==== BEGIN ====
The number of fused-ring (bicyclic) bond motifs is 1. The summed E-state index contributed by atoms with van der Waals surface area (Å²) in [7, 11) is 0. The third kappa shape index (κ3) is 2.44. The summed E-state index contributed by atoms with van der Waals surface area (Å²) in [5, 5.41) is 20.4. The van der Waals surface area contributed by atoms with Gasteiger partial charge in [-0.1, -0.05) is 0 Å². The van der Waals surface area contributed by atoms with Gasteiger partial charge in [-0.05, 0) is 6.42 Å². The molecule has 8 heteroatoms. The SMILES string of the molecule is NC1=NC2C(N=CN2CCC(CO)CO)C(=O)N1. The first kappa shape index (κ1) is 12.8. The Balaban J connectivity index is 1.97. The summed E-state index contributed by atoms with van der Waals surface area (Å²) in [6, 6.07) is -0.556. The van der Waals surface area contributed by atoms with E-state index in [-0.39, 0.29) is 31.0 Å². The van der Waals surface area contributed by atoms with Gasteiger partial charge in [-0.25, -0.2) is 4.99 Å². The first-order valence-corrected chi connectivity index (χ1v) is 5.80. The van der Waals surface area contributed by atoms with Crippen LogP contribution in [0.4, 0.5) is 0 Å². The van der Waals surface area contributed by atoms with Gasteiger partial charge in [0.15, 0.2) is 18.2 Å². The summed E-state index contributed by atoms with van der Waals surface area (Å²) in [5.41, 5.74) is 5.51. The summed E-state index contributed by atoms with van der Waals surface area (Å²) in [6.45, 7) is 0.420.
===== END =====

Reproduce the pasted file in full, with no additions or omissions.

The number of fused-ring (bicyclic) bond motifs is 1. The summed E-state index contributed by atoms with van der Waals surface area (Å²) in [7, 11) is 0. The third kappa shape index (κ3) is 2.44. The summed E-state index contributed by atoms with van der Waals surface area (Å²) in [5, 5.41) is 20.4. The van der Waals surface area contributed by atoms with Gasteiger partial charge in [-0.1, -0.05) is 0 Å². The van der Waals surface area contributed by atoms with Gasteiger partial charge in [-0.05, 0) is 6.42 Å². The molecule has 8 heteroatoms. The SMILES string of the molecule is NC1=NC2C(N=CN2CCC(CO)CO)C(=O)N1. The first kappa shape index (κ1) is 12.8. The Balaban J connectivity index is 1.97. The summed E-state index contributed by atoms with van der Waals surface area (Å²) in [6, 6.07) is -0.556. The van der Waals surface area contributed by atoms with E-state index in [-0.39, 0.29) is 31.0 Å². The van der Waals surface area contributed by atoms with Gasteiger partial charge in [-0.25, -0.2) is 4.99 Å². The first-order valence-corrected chi connectivity index (χ1v) is 5.80. The van der Waals surface area contributed by atoms with Crippen LogP contribution in [0.4, 0.5) is 0 Å². The van der Waals surface area contributed by atoms with Gasteiger partial charge in [0.15, 0.2) is 18.2 Å². The summed E-state index contributed by atoms with van der Waals surface area (Å²) in [5.41, 5.74) is 5.51. The summed E-state index contributed by atoms with van der Waals surface area (Å²) in [6.45, 7) is 0.420.